More than 70% of all menopausal women and more than 90% of those with hysterectomies do experience hot flushes, often to the point where their daly lives are affected.
Women who have a hysterectomy, which is a surgical menopause, usually find that symptoms occur almost immediately following surgery and are usually more severe and long lasting than those associated with a natural menopause.
In the study published in the online issue of the journal Menopause, a team at Yale in the USA found that moderate to severe hot flushes are not treated in most women.
The symptoms can be so severe that women give up work and risk their careers rather than continue to struggle with them and the consequent discomfort and embarrassment.
Common symptoms include:
* sleep disturbance
* impaired short-term memory
Philip Sarrel, M.D., emeritus professor in the Departments of Obstetrics, Gynecology & Reproductive Sciences, and Psychiatry and his colleagues used data on health insurance claims to compare over 500,000 women, half with and half without hot flushes.
The team calculated the costs of health care and work loss over a 12-month period and found that women who experienced hot flushes had 1.5 million more health care visits than women without at a staggering additional health care cost of $339,559,458. The cost of work lost was another $27,668,410 during the 12-month study period and although we do not have any equivalent figures for the UK it is safe to assume they are similar at least in terms of hours of work lost.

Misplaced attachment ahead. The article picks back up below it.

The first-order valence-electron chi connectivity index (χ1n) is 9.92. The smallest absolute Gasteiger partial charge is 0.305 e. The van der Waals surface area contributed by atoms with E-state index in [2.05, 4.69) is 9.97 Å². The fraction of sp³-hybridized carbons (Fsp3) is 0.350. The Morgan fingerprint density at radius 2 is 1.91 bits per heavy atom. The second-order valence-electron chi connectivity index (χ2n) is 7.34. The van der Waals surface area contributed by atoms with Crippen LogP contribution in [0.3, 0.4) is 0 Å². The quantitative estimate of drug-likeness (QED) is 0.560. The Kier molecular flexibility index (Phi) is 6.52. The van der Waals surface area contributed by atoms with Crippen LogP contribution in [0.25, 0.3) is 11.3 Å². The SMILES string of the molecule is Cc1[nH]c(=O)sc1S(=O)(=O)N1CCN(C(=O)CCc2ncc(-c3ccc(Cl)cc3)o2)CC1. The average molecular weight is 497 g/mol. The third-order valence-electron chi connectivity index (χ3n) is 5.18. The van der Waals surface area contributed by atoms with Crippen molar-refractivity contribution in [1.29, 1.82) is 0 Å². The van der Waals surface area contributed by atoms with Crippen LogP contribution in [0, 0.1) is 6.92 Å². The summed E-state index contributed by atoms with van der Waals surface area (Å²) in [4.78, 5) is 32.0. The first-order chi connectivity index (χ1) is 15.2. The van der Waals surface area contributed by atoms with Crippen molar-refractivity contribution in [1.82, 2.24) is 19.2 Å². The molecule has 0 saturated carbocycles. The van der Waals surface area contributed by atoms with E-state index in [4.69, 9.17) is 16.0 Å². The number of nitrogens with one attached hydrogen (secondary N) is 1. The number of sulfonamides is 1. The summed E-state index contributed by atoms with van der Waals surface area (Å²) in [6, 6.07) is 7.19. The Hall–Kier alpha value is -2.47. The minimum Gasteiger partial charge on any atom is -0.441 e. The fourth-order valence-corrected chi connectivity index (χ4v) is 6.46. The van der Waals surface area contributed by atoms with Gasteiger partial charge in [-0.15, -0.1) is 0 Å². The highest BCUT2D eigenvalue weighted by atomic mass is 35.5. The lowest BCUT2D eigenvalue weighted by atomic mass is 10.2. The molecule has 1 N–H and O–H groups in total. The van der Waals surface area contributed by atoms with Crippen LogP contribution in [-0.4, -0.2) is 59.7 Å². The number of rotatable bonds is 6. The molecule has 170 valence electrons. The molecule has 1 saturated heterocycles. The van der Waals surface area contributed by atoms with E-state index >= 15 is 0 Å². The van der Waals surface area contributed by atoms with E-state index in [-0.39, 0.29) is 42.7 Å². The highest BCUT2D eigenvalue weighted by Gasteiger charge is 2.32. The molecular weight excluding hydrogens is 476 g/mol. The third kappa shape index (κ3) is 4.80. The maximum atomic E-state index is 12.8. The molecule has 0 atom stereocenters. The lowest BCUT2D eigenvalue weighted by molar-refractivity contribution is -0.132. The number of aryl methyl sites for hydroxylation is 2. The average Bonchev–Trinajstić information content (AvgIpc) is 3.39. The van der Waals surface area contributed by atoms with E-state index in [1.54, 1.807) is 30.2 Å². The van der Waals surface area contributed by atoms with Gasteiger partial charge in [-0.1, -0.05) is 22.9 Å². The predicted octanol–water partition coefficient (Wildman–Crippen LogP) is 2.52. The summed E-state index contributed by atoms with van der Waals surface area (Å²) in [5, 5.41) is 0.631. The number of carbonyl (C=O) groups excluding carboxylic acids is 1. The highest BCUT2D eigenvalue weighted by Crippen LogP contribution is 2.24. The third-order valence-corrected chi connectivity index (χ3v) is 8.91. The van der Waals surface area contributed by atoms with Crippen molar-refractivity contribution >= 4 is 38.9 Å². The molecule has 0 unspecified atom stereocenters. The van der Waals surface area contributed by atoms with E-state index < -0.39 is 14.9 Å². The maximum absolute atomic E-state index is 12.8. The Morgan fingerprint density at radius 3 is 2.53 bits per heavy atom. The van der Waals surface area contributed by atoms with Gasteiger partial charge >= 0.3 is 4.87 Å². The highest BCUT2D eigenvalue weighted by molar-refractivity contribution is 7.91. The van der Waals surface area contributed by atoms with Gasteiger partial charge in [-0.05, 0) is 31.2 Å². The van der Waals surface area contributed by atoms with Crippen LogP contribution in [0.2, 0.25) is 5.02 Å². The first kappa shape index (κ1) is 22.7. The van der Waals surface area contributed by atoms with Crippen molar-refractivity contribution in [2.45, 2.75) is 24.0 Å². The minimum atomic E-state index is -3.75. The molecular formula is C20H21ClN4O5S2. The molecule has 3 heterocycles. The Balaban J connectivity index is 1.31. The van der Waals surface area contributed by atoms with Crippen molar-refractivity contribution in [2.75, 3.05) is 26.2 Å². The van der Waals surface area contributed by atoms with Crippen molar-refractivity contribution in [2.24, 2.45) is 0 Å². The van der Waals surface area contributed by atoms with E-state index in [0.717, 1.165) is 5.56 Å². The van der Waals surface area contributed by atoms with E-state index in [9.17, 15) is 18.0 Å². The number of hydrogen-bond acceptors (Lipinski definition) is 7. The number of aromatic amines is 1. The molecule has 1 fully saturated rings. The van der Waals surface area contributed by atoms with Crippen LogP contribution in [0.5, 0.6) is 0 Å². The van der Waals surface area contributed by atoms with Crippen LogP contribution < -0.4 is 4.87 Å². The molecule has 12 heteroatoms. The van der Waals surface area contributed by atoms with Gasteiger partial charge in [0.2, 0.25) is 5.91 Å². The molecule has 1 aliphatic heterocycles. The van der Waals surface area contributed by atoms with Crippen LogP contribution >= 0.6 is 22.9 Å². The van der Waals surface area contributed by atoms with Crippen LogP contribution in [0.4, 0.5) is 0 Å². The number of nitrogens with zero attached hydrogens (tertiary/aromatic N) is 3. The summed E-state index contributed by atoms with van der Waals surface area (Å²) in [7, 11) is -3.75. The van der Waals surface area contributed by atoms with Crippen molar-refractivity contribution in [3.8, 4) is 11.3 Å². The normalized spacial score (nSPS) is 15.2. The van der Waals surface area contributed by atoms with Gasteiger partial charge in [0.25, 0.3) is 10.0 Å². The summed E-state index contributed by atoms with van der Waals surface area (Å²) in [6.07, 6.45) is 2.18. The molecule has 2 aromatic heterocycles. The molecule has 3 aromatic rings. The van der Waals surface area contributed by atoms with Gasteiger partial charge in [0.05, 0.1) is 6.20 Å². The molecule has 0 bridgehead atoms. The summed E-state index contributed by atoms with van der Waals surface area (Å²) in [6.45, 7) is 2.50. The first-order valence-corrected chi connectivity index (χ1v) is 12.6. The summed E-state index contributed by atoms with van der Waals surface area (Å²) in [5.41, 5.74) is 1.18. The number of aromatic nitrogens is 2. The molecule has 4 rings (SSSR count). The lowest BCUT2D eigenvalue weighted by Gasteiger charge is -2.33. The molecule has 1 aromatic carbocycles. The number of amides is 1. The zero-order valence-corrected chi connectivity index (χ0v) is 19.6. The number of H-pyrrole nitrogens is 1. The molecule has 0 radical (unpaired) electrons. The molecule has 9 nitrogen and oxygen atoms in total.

What can you do to treat hot flushes?
Certainly a doctor is most likely to offer HRT, or given the recent 5 year advice on maximum time on it, to offer antidepressants. Women, given the adverse publicity about increased risk on it for breast cancer and heart disease, are also looking for a different approach.
Many women find bioidentical natural progesterone can really reduce them, and help with sleep too, but if they are severe – or you have had a hysterectomy – you may well need some additional oestrogen in a combined cream.
Lifestyle changes will help too as many women find coffee or alcohol will trigger a flush, as will simply wearing clothes that don’t allow the air to circulate. Stress, too, is a major trigger and unfortunately just worrying about having a flush in public can be enough to bring one on so stay calm, use natural aids like Rescue Remedy or Lavender oil to calm you and practice deep, steady breathing.
‘Hot Tips For Hot Flashes At Menopause’ – an ebook by AnnA Rushton available from http://www.creativecatalyst.co.uk/market-place-2/health1/